So Mr. Eich didn’t leave because of his beliefs, but he left because his beliefs didn’t jive with the company’s ethic and mission. You would be sending an odd message if you elevated an Occupy Wall Street supporter as CEO of CitiBank, right? Back to Will Oremus:
An organization like Mozilla might tolerate that in an underling, and it might even tolerate it in a CTO. But in a CEO—the ultimate decision-maker and public face of an organization—it sends an awful message. That’s doubly so for an organization devoted to openness and freedom on the Web—not to mention one with numerous gay employees.
It’s an even bigger problem for a tech company in Silicon Valley, where competition for top engineers is fierce. Mozilla’s edge over goliaths like Google and Facebook is that it offers employees a chance to work for an organization whose values they can truly believe in.
When an organization is so values-driven, those values are going to play a role in CEO selection. Maybe this isn’t an issue of Mr. Eich’s values being under attack, after all. Instead, maybe it’s an issue of Mozilla’s values being undermined, and what they have the right to do when that happens. The Economist, for example, puts this in almost religious terms:
Mozilla isn’t a typical company. It is more of a community organisation that is strongly committed to so-called “open-source software”, which is developed collaboratively and then licensed for use in such a way that it can be studied and changed easily by others. The outfit also campaigns actively to keep the internet open in the face of efforts by a few giant tech companies such as Google and Facebook to carve it up into fiefdoms that they rule over.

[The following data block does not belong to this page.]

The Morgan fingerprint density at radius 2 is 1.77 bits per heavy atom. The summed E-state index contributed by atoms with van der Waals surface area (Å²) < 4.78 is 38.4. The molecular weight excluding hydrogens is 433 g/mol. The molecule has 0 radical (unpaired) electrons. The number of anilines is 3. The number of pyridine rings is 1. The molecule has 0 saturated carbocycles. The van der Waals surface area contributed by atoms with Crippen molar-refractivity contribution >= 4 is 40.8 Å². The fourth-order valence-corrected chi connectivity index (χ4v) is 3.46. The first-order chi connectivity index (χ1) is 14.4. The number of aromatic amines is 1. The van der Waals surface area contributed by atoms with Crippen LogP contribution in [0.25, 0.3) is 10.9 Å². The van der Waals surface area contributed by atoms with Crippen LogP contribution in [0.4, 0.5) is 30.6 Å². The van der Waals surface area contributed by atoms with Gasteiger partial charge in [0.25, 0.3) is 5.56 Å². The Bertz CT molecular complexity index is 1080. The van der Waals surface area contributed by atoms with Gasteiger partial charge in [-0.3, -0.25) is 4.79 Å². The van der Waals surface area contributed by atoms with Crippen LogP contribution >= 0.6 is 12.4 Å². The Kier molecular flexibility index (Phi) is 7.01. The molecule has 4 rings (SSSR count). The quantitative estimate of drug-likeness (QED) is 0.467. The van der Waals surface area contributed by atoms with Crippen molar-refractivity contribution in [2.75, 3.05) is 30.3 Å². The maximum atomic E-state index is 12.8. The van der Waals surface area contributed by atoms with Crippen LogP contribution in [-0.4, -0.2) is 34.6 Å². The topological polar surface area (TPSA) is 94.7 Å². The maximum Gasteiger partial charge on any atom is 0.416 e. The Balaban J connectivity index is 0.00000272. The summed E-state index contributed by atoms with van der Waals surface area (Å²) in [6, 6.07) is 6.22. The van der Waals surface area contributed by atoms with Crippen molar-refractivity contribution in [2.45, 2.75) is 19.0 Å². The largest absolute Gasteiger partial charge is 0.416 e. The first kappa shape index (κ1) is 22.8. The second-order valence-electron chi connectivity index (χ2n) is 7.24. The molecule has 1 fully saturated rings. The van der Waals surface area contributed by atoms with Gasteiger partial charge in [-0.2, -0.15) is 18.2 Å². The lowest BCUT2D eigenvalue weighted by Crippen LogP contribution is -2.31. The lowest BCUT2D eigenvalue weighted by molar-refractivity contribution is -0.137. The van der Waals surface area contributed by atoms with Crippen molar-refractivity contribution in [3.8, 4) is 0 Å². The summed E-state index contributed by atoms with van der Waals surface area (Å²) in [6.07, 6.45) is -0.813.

So Mozilla is a bizarre beast in the world of tech: part business and part internet missionary. It also relies heavily on the goodwill of programmers and others to support its efforts. To woo them, the outfit has stressed that it is an open and inclusive workplace.
I do not want to live in a world where religious beliefs are grounds for termination. But I just don’t think that’s what has happened here. Mr. Eich was fine at the company in a significant literal leadership role, but as soon as he took the symbolic leadership mantle of CEO of this particular company, it was a whole different story.
As one final comment, I often try to put myself in others’ shoes to help understand what they’re thinking. I imagine if Mozilla’s CEO stepped down after a hubbub over anti-Mormon views. I imagine that he had worked to pass legislation in California that would disallow members of the Church of Jesus Christ of Latter-day Saints from voting, or something like that. (Update: edited this to account for the fact that the Mozilla CEO stepped down 100% of his own choosing) And I imagine he suddenly came to the realization that it wouldn’t make smart business sense for him to head a this company, based in Utah in this imaginary situation. I believe most Mormons would be mature enough to endure an anti-Mormon CTO, but once the company validates that viewpoint by elevating it to the top, maybe we’d think twice before applying to work there, or to send them our business.
It’s a tough issue. I just don’t see it as an attack on religious freedom.